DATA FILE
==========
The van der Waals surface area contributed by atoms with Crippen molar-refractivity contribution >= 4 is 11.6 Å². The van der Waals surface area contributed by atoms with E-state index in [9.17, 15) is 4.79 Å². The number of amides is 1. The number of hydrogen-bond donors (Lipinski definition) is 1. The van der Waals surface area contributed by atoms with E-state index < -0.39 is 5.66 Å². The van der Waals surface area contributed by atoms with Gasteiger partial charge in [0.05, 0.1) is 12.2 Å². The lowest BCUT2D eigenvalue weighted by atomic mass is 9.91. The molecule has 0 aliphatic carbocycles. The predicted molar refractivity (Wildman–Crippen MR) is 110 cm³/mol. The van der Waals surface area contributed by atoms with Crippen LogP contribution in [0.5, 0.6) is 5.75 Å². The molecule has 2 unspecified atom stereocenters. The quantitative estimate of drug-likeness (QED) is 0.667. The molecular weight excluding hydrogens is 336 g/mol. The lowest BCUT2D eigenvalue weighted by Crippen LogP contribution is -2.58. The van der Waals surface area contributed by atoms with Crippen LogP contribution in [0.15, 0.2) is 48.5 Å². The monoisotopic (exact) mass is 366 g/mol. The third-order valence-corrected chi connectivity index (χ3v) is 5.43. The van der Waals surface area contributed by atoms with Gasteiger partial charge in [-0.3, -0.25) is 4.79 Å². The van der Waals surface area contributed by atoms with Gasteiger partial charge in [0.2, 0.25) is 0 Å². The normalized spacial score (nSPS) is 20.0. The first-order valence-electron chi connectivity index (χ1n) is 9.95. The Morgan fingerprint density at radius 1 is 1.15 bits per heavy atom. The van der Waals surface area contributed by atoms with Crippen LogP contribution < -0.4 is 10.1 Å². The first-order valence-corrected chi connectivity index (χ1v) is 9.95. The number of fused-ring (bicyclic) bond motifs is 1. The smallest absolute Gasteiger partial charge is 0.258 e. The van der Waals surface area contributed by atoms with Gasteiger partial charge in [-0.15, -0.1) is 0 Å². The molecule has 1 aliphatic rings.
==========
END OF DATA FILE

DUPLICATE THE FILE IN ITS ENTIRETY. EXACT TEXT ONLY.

The van der Waals surface area contributed by atoms with Crippen molar-refractivity contribution >= 4 is 11.6 Å². The van der Waals surface area contributed by atoms with E-state index in [9.17, 15) is 4.79 Å². The number of amides is 1. The number of hydrogen-bond donors (Lipinski definition) is 1. The van der Waals surface area contributed by atoms with E-state index < -0.39 is 5.66 Å². The van der Waals surface area contributed by atoms with Gasteiger partial charge in [0.05, 0.1) is 12.2 Å². The lowest BCUT2D eigenvalue weighted by atomic mass is 9.91. The molecule has 0 aliphatic carbocycles. The predicted molar refractivity (Wildman–Crippen MR) is 110 cm³/mol. The van der Waals surface area contributed by atoms with Crippen LogP contribution in [0.5, 0.6) is 5.75 Å². The molecule has 2 unspecified atom stereocenters. The quantitative estimate of drug-likeness (QED) is 0.667. The molecular weight excluding hydrogens is 336 g/mol. The lowest BCUT2D eigenvalue weighted by Crippen LogP contribution is -2.58. The van der Waals surface area contributed by atoms with Crippen LogP contribution in [0.15, 0.2) is 48.5 Å². The monoisotopic (exact) mass is 366 g/mol. The third-order valence-corrected chi connectivity index (χ3v) is 5.43. The van der Waals surface area contributed by atoms with Gasteiger partial charge in [-0.3, -0.25) is 4.79 Å². The van der Waals surface area contributed by atoms with Gasteiger partial charge in [0.2, 0.25) is 0 Å². The normalized spacial score (nSPS) is 20.0. The first-order valence-electron chi connectivity index (χ1n) is 9.95. The Morgan fingerprint density at radius 1 is 1.15 bits per heavy atom. The van der Waals surface area contributed by atoms with Crippen LogP contribution < -0.4 is 10.1 Å². The first-order valence-corrected chi connectivity index (χ1v) is 9.95. The number of fused-ring (bicyclic) bond motifs is 1. The smallest absolute Gasteiger partial charge is 0.258 e. The van der Waals surface area contributed by atoms with Gasteiger partial charge in [-0.15, -0.1) is 0 Å². The molecule has 1 aliphatic rings.